Saturday, 14 December 2013

Long silence

It's been a long time since I found myself here and shared our experience of "Living, not drowning" with you. It's only now I realise that's because we were literally drowning.

Our battle was long and hard, and many would have fallen, but our inner strength and determination to access the essential level of help and support for our son was the driving force that kept us going.

In September this year, 20 months after raising the issue first with social services and then with Education, our son started a termly residential placement at an autism specific school.

Our lives have turned around, but most importantly HIS life has changed beyond all recognition. He is a different child, still very active and difficult to keep to task, but his level of motivation to be involved in class and lifeskills activities is so uplifting and makes every tear I shed and every ounce of anger and frustration I felt worthwhile. He looks so settled and happy and I feel like he feels he's at home at his new school. The staff can't get enough of him, and are always happy to chat to us and tell us what he's doing/eating/playing with/destroying! I get regular weekly reports from his class teacher and last week we went to his first review meeting. I was so proud of James - every report from every therapist, teacher, carer and support agency was full of positivity and he coped well when his routine was disturbed and he came to see us (the chocolate biscuits I'd stashed away in my bag might have had something to do with that!). When the case officer from the LEA was asked if she had anything to add, she said she had never been to such a positive annual review which delighted me at the time.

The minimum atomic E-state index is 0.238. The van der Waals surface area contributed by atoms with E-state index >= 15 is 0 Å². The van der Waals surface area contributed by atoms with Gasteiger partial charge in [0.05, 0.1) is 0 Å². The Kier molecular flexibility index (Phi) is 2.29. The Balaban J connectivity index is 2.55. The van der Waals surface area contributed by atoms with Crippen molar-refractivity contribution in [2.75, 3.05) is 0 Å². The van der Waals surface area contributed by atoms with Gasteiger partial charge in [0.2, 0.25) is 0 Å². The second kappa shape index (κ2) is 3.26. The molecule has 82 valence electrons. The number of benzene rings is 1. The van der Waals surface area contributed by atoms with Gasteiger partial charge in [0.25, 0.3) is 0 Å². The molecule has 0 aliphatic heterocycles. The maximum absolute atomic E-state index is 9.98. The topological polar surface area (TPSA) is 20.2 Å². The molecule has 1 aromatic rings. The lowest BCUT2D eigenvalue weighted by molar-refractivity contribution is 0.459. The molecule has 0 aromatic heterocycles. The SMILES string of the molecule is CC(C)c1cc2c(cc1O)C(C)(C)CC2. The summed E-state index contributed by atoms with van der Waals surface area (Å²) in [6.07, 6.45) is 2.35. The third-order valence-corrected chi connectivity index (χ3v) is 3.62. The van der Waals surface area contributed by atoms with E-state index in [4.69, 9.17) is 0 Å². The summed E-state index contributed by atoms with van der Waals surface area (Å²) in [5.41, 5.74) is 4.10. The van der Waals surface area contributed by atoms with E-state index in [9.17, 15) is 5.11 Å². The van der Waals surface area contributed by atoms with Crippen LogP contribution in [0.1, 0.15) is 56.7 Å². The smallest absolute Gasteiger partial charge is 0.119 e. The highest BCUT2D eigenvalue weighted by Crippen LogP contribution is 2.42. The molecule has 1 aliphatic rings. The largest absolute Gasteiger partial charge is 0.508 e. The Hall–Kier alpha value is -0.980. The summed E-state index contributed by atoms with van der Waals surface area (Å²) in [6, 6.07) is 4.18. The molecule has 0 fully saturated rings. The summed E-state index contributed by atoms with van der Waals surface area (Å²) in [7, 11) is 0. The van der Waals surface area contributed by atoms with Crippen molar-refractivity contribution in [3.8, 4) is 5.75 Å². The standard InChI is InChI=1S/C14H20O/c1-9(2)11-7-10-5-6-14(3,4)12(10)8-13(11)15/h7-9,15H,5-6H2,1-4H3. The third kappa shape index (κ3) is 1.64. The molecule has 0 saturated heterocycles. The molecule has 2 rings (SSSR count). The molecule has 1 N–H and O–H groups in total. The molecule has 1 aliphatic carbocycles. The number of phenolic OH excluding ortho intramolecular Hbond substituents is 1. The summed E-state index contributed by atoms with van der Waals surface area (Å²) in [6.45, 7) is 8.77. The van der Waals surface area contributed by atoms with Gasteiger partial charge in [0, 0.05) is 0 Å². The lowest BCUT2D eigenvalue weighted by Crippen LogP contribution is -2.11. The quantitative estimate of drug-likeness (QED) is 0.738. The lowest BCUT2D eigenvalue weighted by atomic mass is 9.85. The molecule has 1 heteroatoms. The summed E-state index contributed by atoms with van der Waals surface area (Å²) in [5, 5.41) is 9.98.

It is only now that I think back to that statement that I am appalled. The annual review process is meant to show that a child is achieving his or her potential and should be positive. It's an opportunity to review progress, set goals and discuss areas of need. It shouldn't be doom and gloom otherwise that suggests the placement isn't right for the child.

So I come back here, because I can't help thinking about all those other children who are being let down by the services who are meant to provide for them. I will expand on our experience of the last 20 months from request to placement over the next few weeks and hope that it will help others in a similar situation.

My silence is broken and I need to spread the word!

No comments: